Monday, March 20, 2023

almost totally free now

Today begins the new policy about not needing to mask up in public transportation (which includes taxis). I had my mask on and had gotten into a cab this morning when I suddenly remembered this fact, but I checked with the cabbie to be sure. The cabbie wasn't wearing a mask, and when he affirmed that today was the first day of the new policy, I expressed relief and ripped my mask off. It'll be nice to go on the subway this evening without needing to mask up inside the station. Normally, when you tap your farecard on the turnstile sensor, a computer vice reminds you to mask up. In theory, there should be no such announcement anymore. We'll see.

Of course, I see plenty of people still unnecessarily wearing masks outside on the street and inside buildings. Suckers. I don't normally like using terms like "sheeple" or "libtard," but yeah, these folks are sheeple to be sure.


John Mac said...

When I first moved to Korea in 2005, one of the things that stood out was seeing a significant number of people (+/- 10%) wearing facemasks, especially on the subway. So, even without a mandate, you are going to see that, I suppose. But yeah, when I see people wearing masks in illogical ways (alone in their car, wearing them on the street, then removing them indoors, etc.) I just assume they are stupid, indoctrinated, or both.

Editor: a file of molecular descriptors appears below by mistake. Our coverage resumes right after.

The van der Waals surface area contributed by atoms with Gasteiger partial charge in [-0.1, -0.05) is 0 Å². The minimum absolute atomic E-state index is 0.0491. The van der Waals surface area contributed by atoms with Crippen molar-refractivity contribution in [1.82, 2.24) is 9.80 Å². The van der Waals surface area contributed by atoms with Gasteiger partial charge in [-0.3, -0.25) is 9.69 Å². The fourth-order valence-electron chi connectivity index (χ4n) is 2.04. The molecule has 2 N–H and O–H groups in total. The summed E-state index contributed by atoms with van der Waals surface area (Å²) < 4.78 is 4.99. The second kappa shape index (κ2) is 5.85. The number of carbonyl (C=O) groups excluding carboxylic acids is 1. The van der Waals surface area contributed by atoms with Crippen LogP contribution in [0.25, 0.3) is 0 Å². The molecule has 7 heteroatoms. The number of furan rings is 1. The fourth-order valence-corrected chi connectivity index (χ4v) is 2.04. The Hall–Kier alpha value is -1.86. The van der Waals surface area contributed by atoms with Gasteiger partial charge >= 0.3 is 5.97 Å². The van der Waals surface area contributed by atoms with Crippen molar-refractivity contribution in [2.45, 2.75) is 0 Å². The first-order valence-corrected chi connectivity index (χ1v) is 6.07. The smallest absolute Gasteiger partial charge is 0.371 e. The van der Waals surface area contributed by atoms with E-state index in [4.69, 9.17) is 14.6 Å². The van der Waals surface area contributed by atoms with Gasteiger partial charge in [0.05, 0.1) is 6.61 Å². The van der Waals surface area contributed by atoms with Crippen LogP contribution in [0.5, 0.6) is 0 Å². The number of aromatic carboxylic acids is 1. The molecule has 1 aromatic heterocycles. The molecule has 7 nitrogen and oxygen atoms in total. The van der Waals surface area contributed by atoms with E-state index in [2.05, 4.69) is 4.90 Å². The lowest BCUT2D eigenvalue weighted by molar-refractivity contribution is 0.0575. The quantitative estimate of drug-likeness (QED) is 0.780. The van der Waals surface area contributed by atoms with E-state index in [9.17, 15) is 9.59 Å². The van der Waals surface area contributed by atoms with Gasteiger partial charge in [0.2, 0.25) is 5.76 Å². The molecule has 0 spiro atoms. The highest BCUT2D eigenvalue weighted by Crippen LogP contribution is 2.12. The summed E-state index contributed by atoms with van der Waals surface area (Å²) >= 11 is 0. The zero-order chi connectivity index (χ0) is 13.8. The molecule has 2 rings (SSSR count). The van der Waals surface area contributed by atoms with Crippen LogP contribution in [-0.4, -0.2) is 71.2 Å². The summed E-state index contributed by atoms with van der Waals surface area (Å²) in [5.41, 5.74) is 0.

Kevin Kim said...

East Asians wear masks for any number of reasons, many of which have probably been debunked by what we've learned from this pandemic. So many East Asian cities are big and polluted, so one reason to mask up is air quality. East Asians who are sick will also mask up in the belief that they are preventing their illness from spreading. Recent studies have shown that masks did nothing to stop the spread of COVID, which to me means that a lot of the problem was the microfine particles that most masks can't screen out, anyway. Apply that logic backward, pre-pandemic, to things like microfine yellow dust and people's generic sickness, and you begin to see how masking has been a charade for a long, long time. I do agree that masks help with the larger droplets we emit when coughing and sneezing, but if masks have proven ineffective, then stopping the larger droplets has been statistically irrelevant all this time.